Spiegel Online: 2008 is an important year for the games industry - not least because of the extreme success of "Grand Theft Auto IV" (GTA IV) by Rockstar Games and the already famous 500 million dollar that were made in sales in its first week. What does this mean for the rest of the industry? Do you surpass the movies now?

Hideo Kojima: In the past, individual games already did yield more than movies. However, GTA of course as a key role this year. Rockstar achieved something big, they gained a lot of feedback from outside the industry as well. There will be other titles that are designed for a similar impact, as a blockbuster.

Spiegel Online: So this is primarily about a commercial effect?

Hideo Kojima: Digital entertainment will grow. Today, there are far more users for it than the "gamers" of the past. Video games use the most current technology, they need technology to grow further. However, if a title like GTA IV unfolds such an economical effect, there will be a second wave in which the people rather pay attention to the contents themselves, not to how often the title was sold. Games are now respected economically, but I would wish for them to be respected culturally - at least as a subculture.

Spiegel Online: "Metal Gear" games are barely subcultural - they resemble manga comics or Japanese anime movies with their highly dramatic plots, that always lead to something huge, to gigantic robots, super weapons, epic battles and so on. Do you think one can also use the medium of the video game for smaller, more private, more personal stories without the megalomania?

Hideo Kojima: The reason why MGS games became so big, as you say, is that they are designed for a global audience. Like Hollywood movies, blockbusters. Always universal in a genre is only action, gambling or sex. Those are immediately understood all over the world. We use action and that is why our games become bigger and bigger - Hollywood big. It is however possible to make smaller, more personal games if you, for example, limit the target region, the gender or the age of the audience. MGS is a Hollywood blockbuster, like GTA. But maybe it is time for something like independent movies, with a smaller target audience, like movies for an arthouse movie theater.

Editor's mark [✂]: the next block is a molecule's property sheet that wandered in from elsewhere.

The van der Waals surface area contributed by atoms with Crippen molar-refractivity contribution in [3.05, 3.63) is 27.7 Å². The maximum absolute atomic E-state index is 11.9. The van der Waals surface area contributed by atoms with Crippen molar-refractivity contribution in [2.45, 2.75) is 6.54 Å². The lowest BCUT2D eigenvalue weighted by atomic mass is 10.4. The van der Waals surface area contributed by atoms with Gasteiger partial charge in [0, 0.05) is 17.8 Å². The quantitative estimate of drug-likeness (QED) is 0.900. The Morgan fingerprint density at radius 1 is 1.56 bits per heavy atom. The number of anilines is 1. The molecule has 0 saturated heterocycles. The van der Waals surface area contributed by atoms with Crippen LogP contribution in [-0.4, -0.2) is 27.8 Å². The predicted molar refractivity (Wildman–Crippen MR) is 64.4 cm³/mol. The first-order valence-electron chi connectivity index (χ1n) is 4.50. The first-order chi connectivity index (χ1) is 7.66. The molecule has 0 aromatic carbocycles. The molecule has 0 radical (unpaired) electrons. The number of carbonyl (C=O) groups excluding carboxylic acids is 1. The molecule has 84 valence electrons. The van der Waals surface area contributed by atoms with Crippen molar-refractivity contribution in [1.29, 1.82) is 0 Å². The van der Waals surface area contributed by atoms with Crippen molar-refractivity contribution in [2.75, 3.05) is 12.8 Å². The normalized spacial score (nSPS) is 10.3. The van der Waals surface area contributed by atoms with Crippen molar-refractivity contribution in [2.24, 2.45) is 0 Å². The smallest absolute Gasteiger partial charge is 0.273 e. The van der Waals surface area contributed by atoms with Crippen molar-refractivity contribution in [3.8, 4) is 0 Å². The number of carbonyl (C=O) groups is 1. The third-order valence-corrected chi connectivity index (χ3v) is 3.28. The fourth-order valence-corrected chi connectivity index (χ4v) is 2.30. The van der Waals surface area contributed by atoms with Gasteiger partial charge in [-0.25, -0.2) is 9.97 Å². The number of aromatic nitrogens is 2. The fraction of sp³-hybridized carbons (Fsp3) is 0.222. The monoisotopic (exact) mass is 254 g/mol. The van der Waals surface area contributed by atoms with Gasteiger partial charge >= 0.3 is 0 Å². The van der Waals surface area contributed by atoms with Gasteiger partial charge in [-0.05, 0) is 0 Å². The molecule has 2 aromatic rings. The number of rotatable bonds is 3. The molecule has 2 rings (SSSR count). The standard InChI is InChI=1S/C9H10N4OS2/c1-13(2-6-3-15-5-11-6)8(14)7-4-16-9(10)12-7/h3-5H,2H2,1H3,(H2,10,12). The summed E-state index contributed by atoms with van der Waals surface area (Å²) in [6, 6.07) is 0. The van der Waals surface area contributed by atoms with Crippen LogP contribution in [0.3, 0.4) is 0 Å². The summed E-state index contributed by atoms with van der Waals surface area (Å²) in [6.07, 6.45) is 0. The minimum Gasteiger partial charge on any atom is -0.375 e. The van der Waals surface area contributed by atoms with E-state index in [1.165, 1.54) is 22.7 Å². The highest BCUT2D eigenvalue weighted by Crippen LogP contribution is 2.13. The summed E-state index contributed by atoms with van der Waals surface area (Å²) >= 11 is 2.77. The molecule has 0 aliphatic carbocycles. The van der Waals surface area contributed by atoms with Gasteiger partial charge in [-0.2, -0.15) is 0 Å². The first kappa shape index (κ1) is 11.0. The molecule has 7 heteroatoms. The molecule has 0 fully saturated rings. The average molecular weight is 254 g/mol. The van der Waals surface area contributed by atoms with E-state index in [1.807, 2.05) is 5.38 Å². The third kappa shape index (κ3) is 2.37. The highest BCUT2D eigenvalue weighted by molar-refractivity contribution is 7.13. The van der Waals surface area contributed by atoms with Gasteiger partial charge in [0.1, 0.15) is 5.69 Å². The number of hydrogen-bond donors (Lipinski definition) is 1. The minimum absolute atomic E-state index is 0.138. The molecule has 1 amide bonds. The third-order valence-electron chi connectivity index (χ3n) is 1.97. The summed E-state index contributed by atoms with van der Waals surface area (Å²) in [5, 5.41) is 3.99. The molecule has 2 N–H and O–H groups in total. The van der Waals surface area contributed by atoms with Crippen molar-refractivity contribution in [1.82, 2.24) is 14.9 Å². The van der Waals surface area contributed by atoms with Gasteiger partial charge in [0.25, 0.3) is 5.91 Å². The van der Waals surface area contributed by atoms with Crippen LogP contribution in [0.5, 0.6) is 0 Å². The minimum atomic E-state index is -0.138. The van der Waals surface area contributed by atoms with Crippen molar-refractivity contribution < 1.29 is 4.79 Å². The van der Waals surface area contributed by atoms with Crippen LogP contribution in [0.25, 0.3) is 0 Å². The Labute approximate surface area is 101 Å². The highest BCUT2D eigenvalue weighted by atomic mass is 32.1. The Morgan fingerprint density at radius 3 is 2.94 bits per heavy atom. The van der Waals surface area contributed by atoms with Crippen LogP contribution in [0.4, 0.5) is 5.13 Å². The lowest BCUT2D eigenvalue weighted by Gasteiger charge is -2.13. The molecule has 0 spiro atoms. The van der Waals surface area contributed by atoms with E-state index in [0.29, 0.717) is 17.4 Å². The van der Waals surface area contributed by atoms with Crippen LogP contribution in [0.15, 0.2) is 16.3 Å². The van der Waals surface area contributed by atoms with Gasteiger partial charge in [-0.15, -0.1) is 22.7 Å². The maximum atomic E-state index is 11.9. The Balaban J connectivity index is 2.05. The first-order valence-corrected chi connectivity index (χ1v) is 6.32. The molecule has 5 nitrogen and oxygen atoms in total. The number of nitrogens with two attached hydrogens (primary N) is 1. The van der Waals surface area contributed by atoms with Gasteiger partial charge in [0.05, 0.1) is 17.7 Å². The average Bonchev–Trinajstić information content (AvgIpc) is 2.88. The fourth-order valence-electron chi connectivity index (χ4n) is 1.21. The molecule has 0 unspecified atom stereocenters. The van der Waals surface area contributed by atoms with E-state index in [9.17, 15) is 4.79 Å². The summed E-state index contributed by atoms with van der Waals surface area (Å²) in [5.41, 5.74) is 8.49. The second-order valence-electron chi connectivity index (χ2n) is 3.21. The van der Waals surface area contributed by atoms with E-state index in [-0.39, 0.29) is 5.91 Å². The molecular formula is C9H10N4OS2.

Spiegel Online: Is this your future as well? You already emphasized that it is really your last "Metal Gear" game this time...

Hideo Kojima: It definitely intrigues me. A game, for example, that is based on the life of a small Japanese employee, who works hard in the company and afterwards is oppressed by his wife at home. However, this would probably only work for a Japanese audience. The critics in the USA and Europe would probably say: "This is a great game, very Japanese, very touching" - but it wouldn't become a super-blockbuster. Both kind of games should exist, to enrich the industry.

End of the interview

Source: Spiegel Online - "Action, Glücksspiel und Sex werden überall verstanden"

Having read something about his wife, on which Rose and Raiden's conversations in MGS2 are based on, the game about the Japanese employee could very well be autobiographic. I was especially surprised by his summary of MGS' story, I believed that the core idea was something different. But who am I to argue with him.

What do you think about the interview? If you liked it please leave a comment or digg it! Much appreciated.


gamerz008 said...

Great interview, thanks for translating it. When will we see the other interview?! ;)

Maxax said...

Glad you enjoyed it.
The other one will be up sometime next week, it's almost finished.

Kojima talks about games as art and why a good developer is like a good cook, among other things.

It's definitely worth checking out.

yoshiroaka said...

Yea that interview was really cool.

He treats games as an art and not just a commercial medium that appeals to the lowest common denominator.

Thanks for going through the trouble to translate dude. I appreciate it.